Many months ago, I voiced my opinions on free-verse poetry and complained how it appears more and more like places in THE NEW YORKER and ASIMOV’S SCIENCE FICTION. I like poety hemmed in by rules, rhyme, meter, scansion, and the like.
While eating breakfast this morning, I read through the 7 poems in the October/November issue of ASIMOV’S. All but one of them were free verse. Now, this could be because of editorial preference, or it could be that fewer people are writing traditional poetry. But whatever the reason, I felt it incumbant upon myself to help equal out the ratio. I decided to write a poem that I would submit to ASIMOV’S, one that would follow meter and rhyme and all of the stuff that I like about poetry.
Well, since ASIMOV’S is a science fiction magazine, the poem would need to have some element of science fiction in it. I thought back to poems I liked, and instantly got an idea. I finished breakfast and within about 2 hours, wrote a poem that I call “Schrodinger’s Intersection”. The 6 verse, 30 line poem is a kind of retelling of Robert Frost’s “The Road Not Taken”, from a quantum mechanical perspective. And just like in Frost’s original poem, “Schrodinger’s Intersection” follows the ABAAB rhyme scheme for each verse.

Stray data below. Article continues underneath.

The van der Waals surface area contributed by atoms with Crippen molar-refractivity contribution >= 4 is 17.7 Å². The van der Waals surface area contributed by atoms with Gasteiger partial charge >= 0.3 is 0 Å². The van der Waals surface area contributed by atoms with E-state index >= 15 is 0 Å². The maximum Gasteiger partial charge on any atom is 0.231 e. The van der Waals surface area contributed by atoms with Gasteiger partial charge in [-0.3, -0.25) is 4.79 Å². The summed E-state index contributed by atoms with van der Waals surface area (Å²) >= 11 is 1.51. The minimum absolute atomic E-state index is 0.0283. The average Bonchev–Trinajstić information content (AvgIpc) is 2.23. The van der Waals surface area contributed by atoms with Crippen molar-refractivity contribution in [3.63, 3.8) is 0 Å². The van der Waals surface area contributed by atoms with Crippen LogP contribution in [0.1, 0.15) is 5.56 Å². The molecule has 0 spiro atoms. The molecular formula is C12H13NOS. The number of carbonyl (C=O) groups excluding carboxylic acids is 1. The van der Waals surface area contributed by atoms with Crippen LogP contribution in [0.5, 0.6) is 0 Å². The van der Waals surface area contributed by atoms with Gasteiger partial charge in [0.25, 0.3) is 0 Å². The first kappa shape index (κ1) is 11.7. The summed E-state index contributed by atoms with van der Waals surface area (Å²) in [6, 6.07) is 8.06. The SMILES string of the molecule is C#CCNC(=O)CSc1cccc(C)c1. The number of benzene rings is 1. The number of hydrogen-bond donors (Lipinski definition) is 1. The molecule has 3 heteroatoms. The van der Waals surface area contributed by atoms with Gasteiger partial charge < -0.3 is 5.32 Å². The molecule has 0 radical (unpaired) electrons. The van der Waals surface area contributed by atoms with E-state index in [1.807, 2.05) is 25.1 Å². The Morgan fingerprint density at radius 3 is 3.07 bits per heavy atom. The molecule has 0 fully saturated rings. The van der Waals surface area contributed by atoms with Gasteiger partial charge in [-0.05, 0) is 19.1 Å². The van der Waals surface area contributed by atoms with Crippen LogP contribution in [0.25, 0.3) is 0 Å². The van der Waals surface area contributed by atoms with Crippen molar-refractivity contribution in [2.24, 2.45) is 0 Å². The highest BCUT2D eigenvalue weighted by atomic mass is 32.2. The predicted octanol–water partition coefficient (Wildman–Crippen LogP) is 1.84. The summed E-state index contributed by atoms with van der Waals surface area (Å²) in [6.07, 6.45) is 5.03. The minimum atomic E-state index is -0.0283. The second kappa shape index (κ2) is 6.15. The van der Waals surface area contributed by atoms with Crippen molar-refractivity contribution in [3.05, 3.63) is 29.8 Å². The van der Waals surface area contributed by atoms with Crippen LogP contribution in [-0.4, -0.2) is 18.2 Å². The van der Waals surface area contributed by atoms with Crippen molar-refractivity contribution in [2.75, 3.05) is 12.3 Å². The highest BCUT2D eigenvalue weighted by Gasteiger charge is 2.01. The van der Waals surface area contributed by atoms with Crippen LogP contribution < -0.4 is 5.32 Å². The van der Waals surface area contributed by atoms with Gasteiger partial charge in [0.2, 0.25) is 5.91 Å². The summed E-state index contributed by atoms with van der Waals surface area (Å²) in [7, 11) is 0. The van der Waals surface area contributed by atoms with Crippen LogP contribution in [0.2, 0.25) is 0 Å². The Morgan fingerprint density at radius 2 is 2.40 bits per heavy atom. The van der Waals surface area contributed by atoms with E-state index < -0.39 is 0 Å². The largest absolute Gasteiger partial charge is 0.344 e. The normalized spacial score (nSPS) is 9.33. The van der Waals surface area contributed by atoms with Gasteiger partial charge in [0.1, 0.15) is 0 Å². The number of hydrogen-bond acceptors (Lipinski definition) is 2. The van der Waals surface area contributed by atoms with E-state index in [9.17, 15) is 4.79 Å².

And after having re-read the poem just now, I have to admit that in addition to “The Road Less Traveled”, the poem was also influenced (much less consciously) by shunn‘s short story “Two Paths in the Forest Toulemonde”, which I first read back in 1993 and which has stayed with me ever since.
I doubt it will be accepted, but I’m sending it out anyway, in protest to all of the free-verse appearing in these magazines. I guess that I have some conservative blood in me after all!
Incidentally, this is the first bit of poetry that I’ve written since my first fiction class in my creative writing minor in college back in 1993.